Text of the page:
The number of children held on the English and Welsh DNA database has grown by 20,000 in a year, while Scotland's database continues to hold only a small number of under-18s.
By submitting your email address, you agree to receive emails regarding relevant topic offers from TechTarget and its partners. You can withdraw your consent at any time. Contact TechTarget at 275 Grove Street, Newton, MA.
A Scottish parliamentary answer showed that there are 1,167 under-18s on the Scottish database, compared to 320,841 in England and Wales. The English and Welsh figure has risen since last year, when 303,393 individual records for children were on it. Keeping children's profiles is one of the most controversial aspects of the DNA database.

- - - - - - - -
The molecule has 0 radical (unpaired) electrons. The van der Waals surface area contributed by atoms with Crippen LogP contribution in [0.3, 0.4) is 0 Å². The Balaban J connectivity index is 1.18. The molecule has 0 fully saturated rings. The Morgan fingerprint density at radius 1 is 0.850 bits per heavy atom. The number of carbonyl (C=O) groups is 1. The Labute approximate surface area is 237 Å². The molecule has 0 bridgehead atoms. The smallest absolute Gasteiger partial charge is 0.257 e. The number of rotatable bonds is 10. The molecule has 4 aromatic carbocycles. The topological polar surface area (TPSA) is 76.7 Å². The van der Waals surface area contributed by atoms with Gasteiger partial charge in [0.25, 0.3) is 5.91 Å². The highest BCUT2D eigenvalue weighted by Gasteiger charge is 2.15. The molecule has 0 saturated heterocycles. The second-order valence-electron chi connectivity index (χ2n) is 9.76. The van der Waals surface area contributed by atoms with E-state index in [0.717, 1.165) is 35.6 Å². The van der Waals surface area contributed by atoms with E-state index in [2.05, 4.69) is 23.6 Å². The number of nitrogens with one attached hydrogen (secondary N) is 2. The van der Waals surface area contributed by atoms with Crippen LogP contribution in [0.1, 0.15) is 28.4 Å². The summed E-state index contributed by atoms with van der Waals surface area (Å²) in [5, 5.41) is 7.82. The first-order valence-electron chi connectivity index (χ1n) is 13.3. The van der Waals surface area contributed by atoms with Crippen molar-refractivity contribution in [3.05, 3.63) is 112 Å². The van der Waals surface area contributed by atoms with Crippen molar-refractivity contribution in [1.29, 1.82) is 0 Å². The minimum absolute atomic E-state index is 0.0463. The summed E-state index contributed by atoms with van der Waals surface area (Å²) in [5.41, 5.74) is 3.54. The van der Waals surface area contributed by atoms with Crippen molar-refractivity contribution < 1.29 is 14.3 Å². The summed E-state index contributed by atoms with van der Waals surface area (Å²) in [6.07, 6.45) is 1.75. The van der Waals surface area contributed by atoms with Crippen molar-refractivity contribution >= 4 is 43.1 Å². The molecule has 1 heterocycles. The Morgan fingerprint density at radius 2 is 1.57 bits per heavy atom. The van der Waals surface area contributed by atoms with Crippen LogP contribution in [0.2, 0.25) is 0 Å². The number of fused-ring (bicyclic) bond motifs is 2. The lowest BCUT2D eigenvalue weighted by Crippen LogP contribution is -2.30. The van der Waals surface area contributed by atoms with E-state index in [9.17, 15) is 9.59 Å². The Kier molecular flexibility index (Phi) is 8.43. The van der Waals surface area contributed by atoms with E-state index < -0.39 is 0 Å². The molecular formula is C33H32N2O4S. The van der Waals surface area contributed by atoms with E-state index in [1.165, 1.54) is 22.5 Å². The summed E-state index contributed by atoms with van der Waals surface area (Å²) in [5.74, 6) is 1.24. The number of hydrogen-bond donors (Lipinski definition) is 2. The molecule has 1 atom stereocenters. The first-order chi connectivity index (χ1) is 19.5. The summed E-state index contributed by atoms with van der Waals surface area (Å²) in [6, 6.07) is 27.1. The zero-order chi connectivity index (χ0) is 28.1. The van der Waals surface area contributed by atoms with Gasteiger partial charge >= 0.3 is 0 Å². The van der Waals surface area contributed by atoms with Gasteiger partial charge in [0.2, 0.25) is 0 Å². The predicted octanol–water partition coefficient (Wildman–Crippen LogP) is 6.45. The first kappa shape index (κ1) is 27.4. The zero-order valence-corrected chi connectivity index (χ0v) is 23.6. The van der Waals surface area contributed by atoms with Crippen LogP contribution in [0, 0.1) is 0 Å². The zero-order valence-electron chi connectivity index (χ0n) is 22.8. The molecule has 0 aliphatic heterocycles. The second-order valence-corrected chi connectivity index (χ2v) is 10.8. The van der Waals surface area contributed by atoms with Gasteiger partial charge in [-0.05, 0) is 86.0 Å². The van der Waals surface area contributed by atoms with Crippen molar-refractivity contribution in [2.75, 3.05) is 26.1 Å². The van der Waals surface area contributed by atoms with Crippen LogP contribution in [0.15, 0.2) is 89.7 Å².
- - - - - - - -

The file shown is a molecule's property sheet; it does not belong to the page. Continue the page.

The database has attracted plenty of criticism for keeping the DNA profiles of innocent people, as well as high numbers of under-18s. Critics say the database is an infringement of privacy and unfair on people who have never been convicted of a crime, but the UK government says the database has helped to solved crimes that would have otherwise been unsolved.
The European Court recently ruled that the UK's system of keeping the profiles of people not convicted of a crime was a breach of human rights. The government responded by limiting the amount of time people who are not convicted can be held on it - six years for most, and 12 years for those arrested for serious crimes.